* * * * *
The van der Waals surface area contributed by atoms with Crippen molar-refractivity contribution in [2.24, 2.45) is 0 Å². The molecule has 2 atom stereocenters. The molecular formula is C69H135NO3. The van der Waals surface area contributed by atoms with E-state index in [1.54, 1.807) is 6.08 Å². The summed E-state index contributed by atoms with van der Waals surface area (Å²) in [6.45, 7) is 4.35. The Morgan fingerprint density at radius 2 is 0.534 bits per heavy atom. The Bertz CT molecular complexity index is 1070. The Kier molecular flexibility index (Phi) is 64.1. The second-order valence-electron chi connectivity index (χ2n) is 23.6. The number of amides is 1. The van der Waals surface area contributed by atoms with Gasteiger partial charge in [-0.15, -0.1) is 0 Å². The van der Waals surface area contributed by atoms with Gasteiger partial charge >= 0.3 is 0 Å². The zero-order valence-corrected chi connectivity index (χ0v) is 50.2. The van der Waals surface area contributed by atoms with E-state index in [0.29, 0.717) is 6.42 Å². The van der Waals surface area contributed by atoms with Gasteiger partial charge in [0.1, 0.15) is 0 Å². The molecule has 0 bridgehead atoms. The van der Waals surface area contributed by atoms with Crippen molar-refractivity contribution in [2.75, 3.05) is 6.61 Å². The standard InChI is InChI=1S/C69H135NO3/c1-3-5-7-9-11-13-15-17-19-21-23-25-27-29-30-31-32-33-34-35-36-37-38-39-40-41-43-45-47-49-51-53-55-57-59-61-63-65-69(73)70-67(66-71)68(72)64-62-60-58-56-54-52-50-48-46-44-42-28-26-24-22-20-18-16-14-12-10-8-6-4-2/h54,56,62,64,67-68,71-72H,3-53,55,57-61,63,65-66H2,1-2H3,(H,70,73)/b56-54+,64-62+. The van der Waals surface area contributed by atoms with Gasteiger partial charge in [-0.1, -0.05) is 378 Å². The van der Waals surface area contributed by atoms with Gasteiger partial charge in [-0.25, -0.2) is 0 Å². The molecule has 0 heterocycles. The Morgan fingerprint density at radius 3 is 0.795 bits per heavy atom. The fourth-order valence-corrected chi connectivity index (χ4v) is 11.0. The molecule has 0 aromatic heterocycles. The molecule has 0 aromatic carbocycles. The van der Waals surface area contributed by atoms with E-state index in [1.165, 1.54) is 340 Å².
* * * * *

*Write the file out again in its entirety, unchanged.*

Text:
The van der Waals surface area contributed by atoms with Crippen molar-refractivity contribution in [2.24, 2.45) is 0 Å². The molecule has 2 atom stereocenters. The molecular formula is C69H135NO3. The van der Waals surface area contributed by atoms with E-state index in [1.54, 1.807) is 6.08 Å². The summed E-state index contributed by atoms with van der Waals surface area (Å²) in [6.45, 7) is 4.35. The Morgan fingerprint density at radius 2 is 0.534 bits per heavy atom. The Bertz CT molecular complexity index is 1070. The Kier molecular flexibility index (Phi) is 64.1. The second-order valence-electron chi connectivity index (χ2n) is 23.6. The number of amides is 1. The van der Waals surface area contributed by atoms with Gasteiger partial charge in [-0.15, -0.1) is 0 Å². The van der Waals surface area contributed by atoms with Gasteiger partial charge >= 0.3 is 0 Å². The zero-order valence-corrected chi connectivity index (χ0v) is 50.2. The van der Waals surface area contributed by atoms with E-state index in [0.29, 0.717) is 6.42 Å². The van der Waals surface area contributed by atoms with Gasteiger partial charge in [0.1, 0.15) is 0 Å². The molecule has 0 bridgehead atoms. The van der Waals surface area contributed by atoms with Crippen molar-refractivity contribution in [2.75, 3.05) is 6.61 Å². The standard InChI is InChI=1S/C69H135NO3/c1-3-5-7-9-11-13-15-17-19-21-23-25-27-29-30-31-32-33-34-35-36-37-38-39-40-41-43-45-47-49-51-53-55-57-59-61-63-65-69(73)70-67(66-71)68(72)64-62-60-58-56-54-52-50-48-46-44-42-28-26-24-22-20-18-16-14-12-10-8-6-4-2/h54,56,62,64,67-68,71-72H,3-53,55,57-61,63,65-66H2,1-2H3,(H,70,73)/b56-54+,64-62+. The van der Waals surface area contributed by atoms with Gasteiger partial charge in [-0.1, -0.05) is 378 Å². The van der Waals surface area contributed by atoms with Gasteiger partial charge in [-0.25, -0.2) is 0 Å². The molecule has 0 heterocycles. The Morgan fingerprint density at radius 3 is 0.795 bits per heavy atom. The fourth-order valence-corrected chi connectivity index (χ4v) is 11.0. The molecule has 0 aromatic heterocycles. The molecule has 0 aromatic carbocycles. The van der Waals surface area contributed by atoms with E-state index in [1.165, 1.54) is 340 Å².